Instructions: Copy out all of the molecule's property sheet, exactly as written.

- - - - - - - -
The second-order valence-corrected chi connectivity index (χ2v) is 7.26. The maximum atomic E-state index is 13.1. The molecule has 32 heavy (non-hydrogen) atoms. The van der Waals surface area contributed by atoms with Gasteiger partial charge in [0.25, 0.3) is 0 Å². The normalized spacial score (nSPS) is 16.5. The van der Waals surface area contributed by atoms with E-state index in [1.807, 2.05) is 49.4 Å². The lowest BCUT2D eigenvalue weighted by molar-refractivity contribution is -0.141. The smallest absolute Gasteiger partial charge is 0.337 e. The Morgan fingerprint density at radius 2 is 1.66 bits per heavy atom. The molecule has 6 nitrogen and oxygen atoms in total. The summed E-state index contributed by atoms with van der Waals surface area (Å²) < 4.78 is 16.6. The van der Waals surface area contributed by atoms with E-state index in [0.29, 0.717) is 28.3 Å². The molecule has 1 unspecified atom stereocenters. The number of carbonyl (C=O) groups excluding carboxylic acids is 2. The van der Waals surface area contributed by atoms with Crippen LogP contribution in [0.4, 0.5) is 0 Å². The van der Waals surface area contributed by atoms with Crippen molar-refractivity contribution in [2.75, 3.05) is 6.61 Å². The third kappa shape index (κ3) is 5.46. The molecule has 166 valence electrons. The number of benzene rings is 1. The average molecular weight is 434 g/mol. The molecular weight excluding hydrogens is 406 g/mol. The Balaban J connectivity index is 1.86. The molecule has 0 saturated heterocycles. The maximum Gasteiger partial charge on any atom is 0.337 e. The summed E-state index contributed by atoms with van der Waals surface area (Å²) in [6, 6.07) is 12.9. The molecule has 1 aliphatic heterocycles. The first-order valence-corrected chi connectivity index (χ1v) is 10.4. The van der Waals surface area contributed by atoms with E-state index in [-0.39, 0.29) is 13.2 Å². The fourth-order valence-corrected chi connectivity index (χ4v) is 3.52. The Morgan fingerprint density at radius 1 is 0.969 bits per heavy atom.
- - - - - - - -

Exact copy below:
The second-order valence-corrected chi connectivity index (χ2v) is 7.26. The maximum atomic E-state index is 13.1. The molecule has 32 heavy (non-hydrogen) atoms. The van der Waals surface area contributed by atoms with Gasteiger partial charge in [0.25, 0.3) is 0 Å². The normalized spacial score (nSPS) is 16.5. The van der Waals surface area contributed by atoms with E-state index in [1.807, 2.05) is 49.4 Å². The lowest BCUT2D eigenvalue weighted by molar-refractivity contribution is -0.141. The smallest absolute Gasteiger partial charge is 0.337 e. The Morgan fingerprint density at radius 2 is 1.66 bits per heavy atom. The molecule has 6 nitrogen and oxygen atoms in total. The summed E-state index contributed by atoms with van der Waals surface area (Å²) < 4.78 is 16.6. The van der Waals surface area contributed by atoms with E-state index in [0.29, 0.717) is 28.3 Å². The molecule has 1 unspecified atom stereocenters. The number of carbonyl (C=O) groups excluding carboxylic acids is 2. The van der Waals surface area contributed by atoms with Crippen LogP contribution in [0.4, 0.5) is 0 Å². The van der Waals surface area contributed by atoms with Crippen molar-refractivity contribution in [2.75, 3.05) is 6.61 Å². The third kappa shape index (κ3) is 5.46. The molecule has 166 valence electrons. The number of benzene rings is 1. The average molecular weight is 434 g/mol. The molecular weight excluding hydrogens is 406 g/mol. The Balaban J connectivity index is 1.86. The molecule has 0 saturated heterocycles. The maximum Gasteiger partial charge on any atom is 0.337 e. The summed E-state index contributed by atoms with van der Waals surface area (Å²) in [6, 6.07) is 12.9. The molecule has 1 aliphatic heterocycles. The first-order valence-corrected chi connectivity index (χ1v) is 10.4. The van der Waals surface area contributed by atoms with E-state index in [-0.39, 0.29) is 13.2 Å². The fourth-order valence-corrected chi connectivity index (χ4v) is 3.52. The Morgan fingerprint density at radius 1 is 0.969 bits per heavy atom.